Counting pardons, Trump’s at the bottom of the list | Steve Berman

President Trump is at the bottom of the list in handing out presidential pardons, so far. He’s four pardons short of the most parsimonious pardoner, George H.W. Bush, and 142 pardons short of his own predecessor, Barack Obama.

It is customary for an outgoing president to issue a slate of federal pardons to people jailed for what the president, in his personal opinion, believes to be an injustice. Constitutionally, Article II, Section 2 grants this power, exclusively to the Commander in Chief. There is no “advice and consent” clause attached to the pardon power, and in all “offenses against the United States, except in cases of impeachment” the president’s clemency grant is final.

President Trump, so far, has issued 70 pardons in his term, according to the official record kept by the Department of Justice. Most of those are for individuals nobody has heard of, for various crimes such as drug offenses, manslaughter, illegal operation of a still, and bank robbery. A number of high-profile pardons were given to individuals involved in the “Russiagate” investigation by Robert Mueller.

Chief among these are Gen. Michael Flynn, who, in some former federal prosecutors’ eyes, was set up in a perjury trap, then threatened with charges against his family to induce a guilty plea. Regardless of what I think about Flynn’s history and his nutty ideas about “limited martial law,” he deserved the pardon.

Roger Stone, the sleazy but effective political fixer whose days as a (“rat-unprintable”) dirty trickster go back to the Nixon administration, is a survivor. His conviction, though legally probably justified, was a political hit. He’s old and full of so many lies, the truth got lost in the web two decades ago. He can have his pardon.

George Papadopoulos didn’t deserve to go to one day of jail, though he only served 14 days. Paul Manafort is a favor repaid–his crimes had nothing to do with Trump’s campaign, but it’s a president’s indulgence to help out political allies. Manafort is ruined in any case, so why should he rot in prison for hiding income that billionaires do as a matter of course? I wouldn’t have pardoned him, but then again, I wouldn’t have hired him in the first place.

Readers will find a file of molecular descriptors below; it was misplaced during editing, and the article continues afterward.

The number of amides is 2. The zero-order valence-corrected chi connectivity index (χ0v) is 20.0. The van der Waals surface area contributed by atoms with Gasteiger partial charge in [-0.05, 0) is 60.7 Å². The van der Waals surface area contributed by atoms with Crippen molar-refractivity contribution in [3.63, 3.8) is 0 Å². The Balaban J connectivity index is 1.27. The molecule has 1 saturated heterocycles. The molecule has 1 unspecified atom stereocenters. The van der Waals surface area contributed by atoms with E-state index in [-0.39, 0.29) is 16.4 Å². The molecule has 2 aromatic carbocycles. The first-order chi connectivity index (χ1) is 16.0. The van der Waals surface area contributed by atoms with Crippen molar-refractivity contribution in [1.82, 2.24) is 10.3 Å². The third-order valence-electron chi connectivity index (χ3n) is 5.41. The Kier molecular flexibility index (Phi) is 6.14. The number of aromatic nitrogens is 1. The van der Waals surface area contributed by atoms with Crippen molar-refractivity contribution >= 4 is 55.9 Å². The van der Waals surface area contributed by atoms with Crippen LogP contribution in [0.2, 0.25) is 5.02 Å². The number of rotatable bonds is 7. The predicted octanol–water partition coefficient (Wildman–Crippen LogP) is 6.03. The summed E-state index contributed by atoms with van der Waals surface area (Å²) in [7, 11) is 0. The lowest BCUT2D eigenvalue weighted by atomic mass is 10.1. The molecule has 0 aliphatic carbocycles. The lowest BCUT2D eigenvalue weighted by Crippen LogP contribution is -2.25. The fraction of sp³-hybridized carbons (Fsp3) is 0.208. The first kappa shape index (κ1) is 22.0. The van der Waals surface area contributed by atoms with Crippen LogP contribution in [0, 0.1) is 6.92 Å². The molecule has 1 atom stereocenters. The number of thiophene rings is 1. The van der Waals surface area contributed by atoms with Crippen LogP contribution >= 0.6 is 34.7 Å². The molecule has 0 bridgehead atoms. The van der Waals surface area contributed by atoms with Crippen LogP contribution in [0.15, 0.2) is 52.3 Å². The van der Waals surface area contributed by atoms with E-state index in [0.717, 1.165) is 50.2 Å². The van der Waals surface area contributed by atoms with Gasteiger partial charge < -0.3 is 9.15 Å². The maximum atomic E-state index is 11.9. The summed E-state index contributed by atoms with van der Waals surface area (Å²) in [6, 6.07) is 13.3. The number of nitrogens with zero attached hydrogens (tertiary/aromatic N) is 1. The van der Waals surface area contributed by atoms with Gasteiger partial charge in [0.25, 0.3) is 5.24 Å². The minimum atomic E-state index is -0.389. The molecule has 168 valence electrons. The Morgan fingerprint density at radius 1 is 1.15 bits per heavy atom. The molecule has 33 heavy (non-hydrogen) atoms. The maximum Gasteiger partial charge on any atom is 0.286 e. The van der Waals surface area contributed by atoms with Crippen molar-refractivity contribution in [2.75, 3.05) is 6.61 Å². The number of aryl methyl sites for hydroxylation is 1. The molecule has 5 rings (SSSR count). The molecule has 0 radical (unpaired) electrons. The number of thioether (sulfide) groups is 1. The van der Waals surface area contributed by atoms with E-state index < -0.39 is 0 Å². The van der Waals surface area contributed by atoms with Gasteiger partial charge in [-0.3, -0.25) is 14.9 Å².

Let’s not forget Dinesh D’Souza, who was jailed and given probation for giving around $10,000 in illegal campaign funds to a losing Senate campaign that never had a chance. It was another political hit job and Trump pardoned him in 2018.

Chris Christie, as a glory hungry prosecutor, threw Jared Kushner’s dad in federal prison for the same kind of crime as D’Souza’s, making Christie persona-non-grata to the Trump campaign, except for the value of humiliating him at every opportunity. Charles Kushner was among Trump’s latest pardons.

Then there were a few pure political grants for Republicans who made poor choices, stole, and misused campaign funds. Duncan Hunter and Chris Collins made that list.

We have eight or so high-profile pardons, among 70. I’m sure there will be more pardons coming, but Trump has a long way to go to crack the top ten pardoning presidents.

With 26 days remaining, Trump would have to issue this number of pardons per day to match these top pardoners:

  1. Franklin D. Roosevelt: 106
  2. Harry Truman: 71
  3. Dwight D. Eisenhower: 40
  4. Woodrow Wilson: 39
  5. Lyndon Johnson: 34
  6. Richard Nixon: 31
  7. Calvin Coolidge: 27
  8. Herbert Hoover: 23
  9. Theodore Roosevelt: 22
  10. Jimmy Carter: 18

Barack Obama is number 18 on the list, with 212 pardons. Trump would need to issue 5 pardons per day, every day, to match Obama. Reagan is number 13, which Trump could match with 12 pardons every day. This includes weekends too.

In the end, I think Trump will be in line with other presidents issuing pardons, and though he had more friends in line, Obama issued some whopper pardons also. Granting a record 231 pardons all in one day, he pardoned traitor Chelsea Manning and FALN terrorist Oscar López Rivera.

The media will howl all the way to the bank covering Trump’s pardons. But like all things with our transactional president, these are just markers to be paid, and collected. One day, out of office, you can bet Trump will collect his markers from Stone, Manafort, and others with political and financial resources. That’s just his way.

It’s also Trump’s way not to spend too much time being sentimental. I would expect that he will remain near the bottom of the list, numbers-wise. But we’ll see–he’s surprised me before.

Follow Steve on Twitter @stevengberman.

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